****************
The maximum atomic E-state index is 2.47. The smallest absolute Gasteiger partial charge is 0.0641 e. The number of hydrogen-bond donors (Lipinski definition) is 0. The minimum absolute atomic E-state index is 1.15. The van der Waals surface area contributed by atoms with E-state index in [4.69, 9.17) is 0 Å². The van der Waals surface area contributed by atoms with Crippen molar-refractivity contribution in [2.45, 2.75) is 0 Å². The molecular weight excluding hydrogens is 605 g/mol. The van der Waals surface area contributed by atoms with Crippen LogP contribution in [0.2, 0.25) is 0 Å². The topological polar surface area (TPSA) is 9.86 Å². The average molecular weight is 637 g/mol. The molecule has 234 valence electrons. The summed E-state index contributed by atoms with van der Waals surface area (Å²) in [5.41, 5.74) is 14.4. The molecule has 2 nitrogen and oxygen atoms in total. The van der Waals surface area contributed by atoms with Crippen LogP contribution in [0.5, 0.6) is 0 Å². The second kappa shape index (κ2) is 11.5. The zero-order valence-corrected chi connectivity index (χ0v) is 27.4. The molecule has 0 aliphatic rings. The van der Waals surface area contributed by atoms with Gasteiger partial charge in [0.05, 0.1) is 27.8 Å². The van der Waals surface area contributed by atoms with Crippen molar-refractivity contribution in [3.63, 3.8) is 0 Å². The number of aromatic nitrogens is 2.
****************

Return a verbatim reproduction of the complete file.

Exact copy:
The maximum atomic E-state index is 2.47. The smallest absolute Gasteiger partial charge is 0.0641 e. The number of hydrogen-bond donors (Lipinski definition) is 0. The minimum absolute atomic E-state index is 1.15. The van der Waals surface area contributed by atoms with E-state index in [4.69, 9.17) is 0 Å². The van der Waals surface area contributed by atoms with Crippen molar-refractivity contribution in [2.45, 2.75) is 0 Å². The molecular weight excluding hydrogens is 605 g/mol. The van der Waals surface area contributed by atoms with Crippen LogP contribution in [0.2, 0.25) is 0 Å². The topological polar surface area (TPSA) is 9.86 Å². The average molecular weight is 637 g/mol. The molecule has 234 valence electrons. The summed E-state index contributed by atoms with van der Waals surface area (Å²) in [5.41, 5.74) is 14.4. The molecule has 2 nitrogen and oxygen atoms in total. The van der Waals surface area contributed by atoms with Crippen LogP contribution in [0.5, 0.6) is 0 Å². The second kappa shape index (κ2) is 11.5. The zero-order valence-corrected chi connectivity index (χ0v) is 27.4. The molecule has 0 aliphatic rings. The van der Waals surface area contributed by atoms with Gasteiger partial charge in [0.05, 0.1) is 27.8 Å². The van der Waals surface area contributed by atoms with Crippen molar-refractivity contribution in [3.63, 3.8) is 0 Å². The number of aromatic nitrogens is 2.